Recently a piece of news of bizarre nature has come from Thane in Maharashtra. A 42-year-old college professor killed his 32-year-old wife with a sharp-edged weapon in a fit of rage. His wife too was a professor. The professor also killed his 9-year-old daughter in the same manner. Then he tried to commit suicide. Before the attack he pushed out his 15-year-old son from the room, according to the police, fearing the latter would resist the attack. It is said that there was no smooth sailing between the husband and wife. They often picked quarrels. The night of July 2 also witnessed a quarrel (between the two). – Spousal quarrel is common in the Indian society. Such incidents make headlines in newspapers but most of these incidents take place in the lower section of society. A man is a drunkard, commits evil deeds; when the woman objects to it, it is not quite unusual for the drunkard husband to do so. Or, there is poverty and the man is lazy and unemployed. Sometimes either husband’s or wife’s too much leaning towards his/her parents or relations also gives way to this crime. At times dowry or property disputes also cause the same situation. But the Thane incident does not fall in any one of these categories. Here is a bizarre cause of its own nature though not unique.
Cheap purpose of receiving education
According to the police investigation, this professor named Sanjay Umbarkar is a professor of Arts while his wife Swati was a professor of Science in a college. Umbarkar was jealous of his wife and was suffering from some inferiority complex. For, in comparison to him, his wife had a bright career, and in this sense she was ahead of him. The cause of the professor’s rage and act of murder was this (The Hindu, July 4). It is obvious that such an incident is a subject of social scientists and experts in human psychology. Hundreds of books in the various languages are available on this subject; lectures and seminars (on the subject) are also arranged. Babas and gurus also appear on TV channels, sermonising on the subject. But their impact is not seen in the society in proportion to the frequency of such programmes. – And the major cause of their not leaving any impact on society is man’s materialistic attitude towards life. If the cause of the Thane incident is the same as has been reported in the newspapers, it unfolds many aspects into light. Cheap purpose of receiving education: the majority of people today get education merely to lead a pleasant life, but this education does not create high moral values in them and cannot stop them from committing crimes.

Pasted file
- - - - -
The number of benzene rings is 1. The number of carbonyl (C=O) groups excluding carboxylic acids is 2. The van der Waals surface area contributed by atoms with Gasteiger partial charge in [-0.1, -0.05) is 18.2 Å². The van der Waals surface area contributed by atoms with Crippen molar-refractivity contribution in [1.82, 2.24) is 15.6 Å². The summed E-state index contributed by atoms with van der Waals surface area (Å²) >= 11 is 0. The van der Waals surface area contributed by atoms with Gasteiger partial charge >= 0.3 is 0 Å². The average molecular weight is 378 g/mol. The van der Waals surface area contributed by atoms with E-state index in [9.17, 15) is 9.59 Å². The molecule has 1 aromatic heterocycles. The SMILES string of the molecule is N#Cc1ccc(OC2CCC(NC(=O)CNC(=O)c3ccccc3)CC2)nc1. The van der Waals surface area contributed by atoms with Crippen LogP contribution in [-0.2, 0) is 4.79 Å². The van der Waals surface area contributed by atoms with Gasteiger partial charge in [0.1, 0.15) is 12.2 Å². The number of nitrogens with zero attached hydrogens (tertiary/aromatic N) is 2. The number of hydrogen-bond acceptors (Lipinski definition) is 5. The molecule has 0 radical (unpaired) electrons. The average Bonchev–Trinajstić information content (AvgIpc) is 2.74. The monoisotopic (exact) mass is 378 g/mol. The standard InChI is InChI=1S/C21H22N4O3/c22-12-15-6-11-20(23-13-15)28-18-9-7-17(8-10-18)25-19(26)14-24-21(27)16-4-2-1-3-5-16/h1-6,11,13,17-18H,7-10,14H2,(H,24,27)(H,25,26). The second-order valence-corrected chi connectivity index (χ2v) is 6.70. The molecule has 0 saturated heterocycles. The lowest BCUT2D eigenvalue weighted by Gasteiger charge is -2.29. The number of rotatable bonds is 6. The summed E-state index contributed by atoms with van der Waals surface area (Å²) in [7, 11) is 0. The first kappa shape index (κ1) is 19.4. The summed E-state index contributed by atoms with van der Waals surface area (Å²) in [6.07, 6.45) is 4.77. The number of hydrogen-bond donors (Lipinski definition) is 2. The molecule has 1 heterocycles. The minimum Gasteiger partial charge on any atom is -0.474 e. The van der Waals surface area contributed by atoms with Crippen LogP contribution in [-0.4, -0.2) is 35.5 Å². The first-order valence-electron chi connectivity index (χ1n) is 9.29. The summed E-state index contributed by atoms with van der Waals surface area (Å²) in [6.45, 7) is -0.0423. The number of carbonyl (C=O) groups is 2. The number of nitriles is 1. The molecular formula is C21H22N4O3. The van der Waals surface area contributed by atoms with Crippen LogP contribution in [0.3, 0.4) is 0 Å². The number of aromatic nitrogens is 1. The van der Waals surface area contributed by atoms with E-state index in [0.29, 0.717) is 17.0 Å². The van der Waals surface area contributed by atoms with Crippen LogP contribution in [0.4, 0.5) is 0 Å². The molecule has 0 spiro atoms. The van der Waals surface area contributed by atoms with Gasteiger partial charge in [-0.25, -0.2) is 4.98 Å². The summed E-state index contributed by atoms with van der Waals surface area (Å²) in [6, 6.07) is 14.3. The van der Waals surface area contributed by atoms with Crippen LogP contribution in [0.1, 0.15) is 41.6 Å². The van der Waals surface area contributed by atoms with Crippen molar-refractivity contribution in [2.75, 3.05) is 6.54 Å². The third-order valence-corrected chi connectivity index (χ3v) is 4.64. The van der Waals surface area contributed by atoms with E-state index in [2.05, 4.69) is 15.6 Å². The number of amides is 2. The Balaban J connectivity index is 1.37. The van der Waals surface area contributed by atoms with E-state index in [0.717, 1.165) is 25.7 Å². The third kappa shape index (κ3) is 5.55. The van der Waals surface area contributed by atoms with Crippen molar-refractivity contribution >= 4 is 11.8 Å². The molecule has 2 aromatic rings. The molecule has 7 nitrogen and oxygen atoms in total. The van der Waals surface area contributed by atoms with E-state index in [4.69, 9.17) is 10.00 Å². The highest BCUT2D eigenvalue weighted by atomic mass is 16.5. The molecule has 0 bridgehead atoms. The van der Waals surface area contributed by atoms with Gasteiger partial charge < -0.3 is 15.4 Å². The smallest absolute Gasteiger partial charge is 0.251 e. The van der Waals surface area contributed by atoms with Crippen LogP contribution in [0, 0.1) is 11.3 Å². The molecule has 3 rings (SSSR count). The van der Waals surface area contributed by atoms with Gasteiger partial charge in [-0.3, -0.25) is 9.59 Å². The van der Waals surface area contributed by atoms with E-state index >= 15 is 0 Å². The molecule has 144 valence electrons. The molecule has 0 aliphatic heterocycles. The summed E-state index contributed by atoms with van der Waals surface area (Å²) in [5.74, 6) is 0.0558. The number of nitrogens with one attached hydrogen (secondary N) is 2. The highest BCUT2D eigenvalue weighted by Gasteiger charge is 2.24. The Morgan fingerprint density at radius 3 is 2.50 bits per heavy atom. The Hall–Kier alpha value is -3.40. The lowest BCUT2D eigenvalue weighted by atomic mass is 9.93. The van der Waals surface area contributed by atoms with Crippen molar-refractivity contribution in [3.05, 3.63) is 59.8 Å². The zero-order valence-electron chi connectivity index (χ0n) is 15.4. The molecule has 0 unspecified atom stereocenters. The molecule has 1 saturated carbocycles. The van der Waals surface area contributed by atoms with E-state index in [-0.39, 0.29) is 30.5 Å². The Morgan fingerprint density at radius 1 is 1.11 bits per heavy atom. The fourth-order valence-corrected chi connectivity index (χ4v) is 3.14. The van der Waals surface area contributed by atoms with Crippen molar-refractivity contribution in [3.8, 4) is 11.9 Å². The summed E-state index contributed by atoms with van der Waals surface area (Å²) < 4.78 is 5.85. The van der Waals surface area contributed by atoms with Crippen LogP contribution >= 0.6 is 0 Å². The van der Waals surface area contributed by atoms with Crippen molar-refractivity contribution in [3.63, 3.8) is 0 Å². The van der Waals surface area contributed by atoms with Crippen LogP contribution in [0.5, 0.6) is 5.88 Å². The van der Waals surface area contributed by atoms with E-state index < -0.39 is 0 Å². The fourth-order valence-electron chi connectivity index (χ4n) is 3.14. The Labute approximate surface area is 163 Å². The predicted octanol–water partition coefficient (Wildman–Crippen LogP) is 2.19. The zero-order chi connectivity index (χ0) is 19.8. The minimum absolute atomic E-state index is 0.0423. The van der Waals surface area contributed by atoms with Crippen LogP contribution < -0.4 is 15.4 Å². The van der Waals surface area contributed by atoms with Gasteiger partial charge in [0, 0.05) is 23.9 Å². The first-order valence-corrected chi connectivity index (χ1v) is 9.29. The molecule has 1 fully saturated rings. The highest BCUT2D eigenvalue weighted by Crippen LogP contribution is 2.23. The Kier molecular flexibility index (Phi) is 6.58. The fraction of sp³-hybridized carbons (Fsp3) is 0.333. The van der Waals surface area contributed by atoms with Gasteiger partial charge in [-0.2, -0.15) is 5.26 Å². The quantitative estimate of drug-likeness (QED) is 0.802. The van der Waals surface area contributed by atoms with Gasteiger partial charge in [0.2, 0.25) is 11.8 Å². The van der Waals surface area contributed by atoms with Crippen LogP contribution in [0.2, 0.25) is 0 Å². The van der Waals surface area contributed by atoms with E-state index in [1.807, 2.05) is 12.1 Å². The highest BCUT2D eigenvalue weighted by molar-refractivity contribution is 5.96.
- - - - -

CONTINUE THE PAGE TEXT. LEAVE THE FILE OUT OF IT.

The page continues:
Let social scientists take notice of it
It is crystal clear that the professor of Thane was an educated person. But his being educated could not stop him from killing his wife and innocent daughter on a trivial matter. If the woman was suffering from some superiority complex, used to influence her husband with her science education and heftier salary, and taunt him, it is a rather more serious issue, which the experts should take notice of. Moral education is present in some way or the other right from primary class to higher classes in colleges even today; but this education is ineffective. Total focus is on career-making and thus on making life materially pleasant. Though this purpose of life has been in vogue since independence, the materialistic economic system has increased it. No one is free from it. This mentality is found in (the followers of) every religion and every social unit. Even the individuals and families of the community that has been blessed with high moral status in the various societies are not exempted. – This scenario can be changed by inculcating the fear of Allah in human beings and creating real mutual love among families, and only responsible Muslim organisations can do this work. They should widen the area of their social reform work.
24/ 07/12 khabar-O-Nazar by Parwaaz Rahmani, sehrozaDAWAT, translated by: Abu Yusuf